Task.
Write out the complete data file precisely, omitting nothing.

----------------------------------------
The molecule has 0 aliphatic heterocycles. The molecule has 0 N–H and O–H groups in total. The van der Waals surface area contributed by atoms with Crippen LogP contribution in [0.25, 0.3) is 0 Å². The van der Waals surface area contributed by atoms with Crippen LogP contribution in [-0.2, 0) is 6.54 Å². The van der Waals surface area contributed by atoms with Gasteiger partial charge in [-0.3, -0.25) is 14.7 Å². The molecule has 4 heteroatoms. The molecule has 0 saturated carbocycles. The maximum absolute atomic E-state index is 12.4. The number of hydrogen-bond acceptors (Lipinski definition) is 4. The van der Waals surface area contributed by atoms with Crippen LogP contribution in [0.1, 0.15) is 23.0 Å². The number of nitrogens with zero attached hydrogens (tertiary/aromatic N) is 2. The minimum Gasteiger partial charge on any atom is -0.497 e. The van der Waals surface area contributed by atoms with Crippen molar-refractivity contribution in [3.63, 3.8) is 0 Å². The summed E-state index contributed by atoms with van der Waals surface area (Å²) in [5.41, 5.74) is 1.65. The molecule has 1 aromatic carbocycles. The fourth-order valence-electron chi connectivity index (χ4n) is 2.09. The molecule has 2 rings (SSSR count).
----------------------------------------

The molecule has 0 aliphatic heterocycles. The molecule has 0 N–H and O–H groups in total. The van der Waals surface area contributed by atoms with Crippen LogP contribution in [0.25, 0.3) is 0 Å². The van der Waals surface area contributed by atoms with Crippen LogP contribution in [-0.2, 0) is 6.54 Å². The van der Waals surface area contributed by atoms with Gasteiger partial charge in [-0.3, -0.25) is 14.7 Å². The molecule has 4 heteroatoms. The molecule has 0 saturated carbocycles. The maximum absolute atomic E-state index is 12.4. The number of hydrogen-bond acceptors (Lipinski definition) is 4. The van der Waals surface area contributed by atoms with Crippen LogP contribution in [0.1, 0.15) is 23.0 Å². The number of nitrogens with zero attached hydrogens (tertiary/aromatic N) is 2. The minimum Gasteiger partial charge on any atom is -0.497 e. The van der Waals surface area contributed by atoms with Crippen molar-refractivity contribution in [3.63, 3.8) is 0 Å². The summed E-state index contributed by atoms with van der Waals surface area (Å²) in [5.41, 5.74) is 1.65. The molecule has 1 aromatic carbocycles. The fourth-order valence-electron chi connectivity index (χ4n) is 2.09. The molecule has 2 rings (SSSR count).